5 lessons to learn before starting your dream kitchen refurbishment

Before taking the plunge and purchasing a brand new kitchen, it is worthwhile to learn from other’s mistakes. It can be all too easy to get so wrapped up in the exciting parts of the process, that you forget some of the practicalities, which can have a huge impact on the end result.

From taking shortcuts to try and save costs, to being coerced into a decision that’s not necessarily the right one for you, we’ve rounded up some of the most common regrets people have after completing a kitchen refurbishment so that you can try to avoid the same mistakes.


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1. Take advice but be clear on what you want

It goes without saying that the experts are going to have trustworthy and valuable advice, so you should definitely take the time to listen and understand their perspective. Architects, kitchen specialists, lighting experts and interior designers will have built countless kitchens and will know what works well and what does not.

However, it’s also worth taking the time to learn and understand the design process for yourself so that you are able to bring with you a clear and comprehensive brief. If there’s a certain product, colour or style that you absolutely must-have, or certain compromises that you’re not willing to make. Developing an open dialogue with your designer is vital, giving you the chance to bring your own ideas to the table and gain beneficial insight.


2. Get samples of everything and see it in person

Lighting can dramatically change the colour of something and a computer screen can never do justice to the real thing. You need to physically go and look at as many aspects of your kitchen as you can and take substantial samples to see what they will look like when in your own home. One of the most common regrets that people have is that when it’s all been built, the kitchen doesn’t quite look like what they had imagined because the colours don’t coordinate or something described as white is actually closer to Magnolia.

You can request samples of most aspects like worktops, cabinetry and flooring, however it is still essential to view these things at a larger scale. In the case of worktop materials, for example, the intricate transfiguration of the patina and tactile quality can only be fully realised through physical contact.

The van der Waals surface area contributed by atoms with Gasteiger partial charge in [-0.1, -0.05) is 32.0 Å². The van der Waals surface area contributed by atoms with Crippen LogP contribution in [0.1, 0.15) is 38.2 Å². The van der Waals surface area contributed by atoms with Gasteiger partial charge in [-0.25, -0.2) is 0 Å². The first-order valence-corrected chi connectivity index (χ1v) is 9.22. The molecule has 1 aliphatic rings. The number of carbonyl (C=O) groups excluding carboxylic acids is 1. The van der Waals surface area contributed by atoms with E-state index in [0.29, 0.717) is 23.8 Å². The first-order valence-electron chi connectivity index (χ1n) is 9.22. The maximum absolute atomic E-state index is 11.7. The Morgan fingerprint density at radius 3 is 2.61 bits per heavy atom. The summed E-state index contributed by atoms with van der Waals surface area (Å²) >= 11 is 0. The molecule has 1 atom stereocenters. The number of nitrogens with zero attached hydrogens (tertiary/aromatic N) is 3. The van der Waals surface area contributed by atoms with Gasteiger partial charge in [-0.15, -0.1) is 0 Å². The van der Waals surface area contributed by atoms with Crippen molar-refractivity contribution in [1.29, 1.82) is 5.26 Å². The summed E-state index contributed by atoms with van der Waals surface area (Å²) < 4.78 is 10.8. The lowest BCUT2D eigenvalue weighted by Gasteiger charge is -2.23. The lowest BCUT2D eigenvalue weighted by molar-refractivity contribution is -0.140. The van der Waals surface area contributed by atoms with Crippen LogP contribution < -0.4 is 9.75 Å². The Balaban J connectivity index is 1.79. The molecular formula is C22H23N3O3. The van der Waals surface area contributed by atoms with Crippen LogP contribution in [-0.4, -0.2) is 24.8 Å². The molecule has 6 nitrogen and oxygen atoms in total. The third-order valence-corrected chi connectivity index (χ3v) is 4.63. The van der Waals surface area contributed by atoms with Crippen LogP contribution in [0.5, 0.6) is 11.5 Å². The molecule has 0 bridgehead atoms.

5031_Statuario_Maxima_CU_landscape5031 Statuario Maxima


3. Make decisions based on your lifestyle

To make sure you keep within your budget, you will potentially have to make certain decisions or compromises. But it’s imperative that you bear in mind the usage of your kitchen because it’s where you will spend a lot of your time.

For some, the latest gadgets aren’t a priority – but if you always host the family for Sunday roast, then maybe a smart oven is a worthwhile investment. Or more substantial elements, like underfloor heating, will make it a space that you’ll love to relax in on an evening. Additional extras should be something you consider factoring into the budget before it’s too late into the build process.


4. Invest in the best quality you can afford

See your kitchen as an investment – so long as you stick to the 5-15% rule, you’ll see a return on it should you ever come to sell. And by choosing the very best quality you can afford, you’re safeguarding your investment.

A durable, high-quality worktop will withstand much more wear and tear than a cheaper alternative and require less maintenance while continuing to look good for a lifetime, whilst top-level appliances can offer longer warranties and better reliability. If you opt for cheaper options, you’ll end up with sub-par quality that will only cost you more to fix or replace in the long run.


5. Logistics are everything

It’s nothing short of devastating when you finally get to start using your brand new kitchen, only to find that there’s a fundamental flaw in the flow. You have to walk around the island to get to the fridge from the oven, or there’s no plug socket left over for your KitchenAid – small issues that, over time, can make you really despise your kitchen.

We’re creatures of habit and convenience, so sit down and really think about what you would like to do in your kitchen and plan accordingly. Consider the ‘working triangle’ (the hob, sink and fridge are all within a short walking distance at each point of a triangle), as well as taking into consideration the distance between things.

For example, the sink and the dishwasher need to be close together for easy rinsing and loading, or you’ll need at least a metre between one row of units and an island. To help make sure you cover all possible bases, consider sketching out your layout and add on all of the appliances you’ll have – including worktop-based things like a kettle – which will help you to then plan where plug sockets need to be as well as specific storage options.


4601_Frozen_Terra_Renders_cu4061 Frozen Terra


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